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Regulation of Protein Expression.docx

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Jeff Stuart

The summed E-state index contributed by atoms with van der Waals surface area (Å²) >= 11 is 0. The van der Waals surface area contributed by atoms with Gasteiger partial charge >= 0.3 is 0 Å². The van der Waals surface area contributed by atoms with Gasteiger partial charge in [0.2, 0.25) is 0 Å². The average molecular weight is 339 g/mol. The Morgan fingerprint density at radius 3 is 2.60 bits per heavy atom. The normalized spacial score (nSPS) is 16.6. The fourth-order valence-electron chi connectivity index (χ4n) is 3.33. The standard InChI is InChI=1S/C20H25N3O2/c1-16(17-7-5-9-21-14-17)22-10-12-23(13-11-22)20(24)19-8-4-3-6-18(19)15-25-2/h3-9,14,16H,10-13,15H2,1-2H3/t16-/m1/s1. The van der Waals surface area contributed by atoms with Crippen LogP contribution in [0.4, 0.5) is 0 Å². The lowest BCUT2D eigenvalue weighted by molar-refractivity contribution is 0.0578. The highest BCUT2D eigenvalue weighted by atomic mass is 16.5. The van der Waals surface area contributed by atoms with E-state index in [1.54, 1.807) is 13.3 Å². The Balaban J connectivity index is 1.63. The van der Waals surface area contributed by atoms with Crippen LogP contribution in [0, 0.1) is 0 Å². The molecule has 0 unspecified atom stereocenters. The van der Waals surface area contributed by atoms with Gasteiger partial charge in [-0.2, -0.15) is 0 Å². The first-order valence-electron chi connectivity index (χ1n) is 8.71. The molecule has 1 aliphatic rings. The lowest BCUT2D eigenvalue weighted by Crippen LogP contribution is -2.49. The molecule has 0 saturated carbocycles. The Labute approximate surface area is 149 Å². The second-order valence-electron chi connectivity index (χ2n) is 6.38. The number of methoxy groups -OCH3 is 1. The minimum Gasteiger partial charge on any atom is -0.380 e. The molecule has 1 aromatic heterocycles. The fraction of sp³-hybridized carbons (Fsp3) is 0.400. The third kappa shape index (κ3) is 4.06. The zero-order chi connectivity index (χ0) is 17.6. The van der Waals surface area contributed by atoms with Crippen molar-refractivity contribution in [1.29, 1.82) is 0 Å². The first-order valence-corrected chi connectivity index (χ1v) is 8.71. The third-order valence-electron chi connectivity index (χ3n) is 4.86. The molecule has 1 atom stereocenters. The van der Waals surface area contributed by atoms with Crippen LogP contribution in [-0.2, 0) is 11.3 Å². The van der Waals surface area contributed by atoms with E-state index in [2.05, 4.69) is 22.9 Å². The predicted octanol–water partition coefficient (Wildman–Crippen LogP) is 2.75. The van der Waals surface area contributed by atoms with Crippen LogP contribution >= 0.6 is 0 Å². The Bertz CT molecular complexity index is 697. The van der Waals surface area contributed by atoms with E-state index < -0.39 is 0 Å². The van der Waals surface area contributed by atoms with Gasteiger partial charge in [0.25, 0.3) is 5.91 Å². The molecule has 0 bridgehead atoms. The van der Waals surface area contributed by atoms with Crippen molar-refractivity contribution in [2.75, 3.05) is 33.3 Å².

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Regulation of Protein ExpressionChapter 2January1714930 AMWhat is meant by protein activityCould be force generation rate of a chemical reaction for enzyme movement of moleculesCellular Activity vs Specific ActivitySpecific activityamount of event performed per unit time per molecule of that proteinThis is difficult to measure as the protein would need to be pure and nothing else in systemTotal activity amount of event per unit time per cell or unit tissue massWe usually measure this oneHow to change the rate of a proteins overall cellular activityChange the specific activity of the protein or change the amount of the proteinImportant things to considerWhat rate of change is required You can rapidly degrade a protein it takes a long time to transcribe and translate there may be thousands of nucleotides that are transcribed which then need to be transported to the area needed it tends to happen slow as so much needs to occurDo activities of any other proteins need to be changed simultaneously Regulation of the Specific ActivityPosttranslational ModificationsAffects existing proteins does not change amount but change specific activityoAll parts of the cell are continuously degrading to do enthalpyoOxygen causes problems etcCan be rapidCan be short or long livedoAs a general rule they are all reversibleoKinase phosphatase always go together both are changeable often part of a protein complexMultiple proteins may be affectedoThere are thousands of kinasesoMany of these kinases have diverse substrates recognise a particular amino acidMultiple modifications are possible within a proteinoThis can be measured antibodies can recognise a variety of proteins under a specific condition such as a phosphorylated proteinMust be reversible to be regulatory exception ubiquitation Reversible PhosphorylationThe first example historicallymobilization of glucose from glycogenWhen skeletal muscle becomes active really abruptly the glycogen is rapidly depolymerized the enzyme that does that is normally turned off so within seconds it needs to be turned onStored in the muscles and liverThe enzyme glycogen phosphorylase releases individual subunits of glucose from the polymer glycogenA single phosphorylation event of that enzyme is enough to turn it on or offNeed ATP and phosphorylase kinase to add a P to glycogen phosphorylaseATP cleaved to ADP the P released is covalently attached to a protein glycogen phosphorylase in the exampleA phosphotase will always be matched with a phosphylaseAlways with the following amino acids serine tyrosine threonine all have an OH group on the R group Reversible Acetylation
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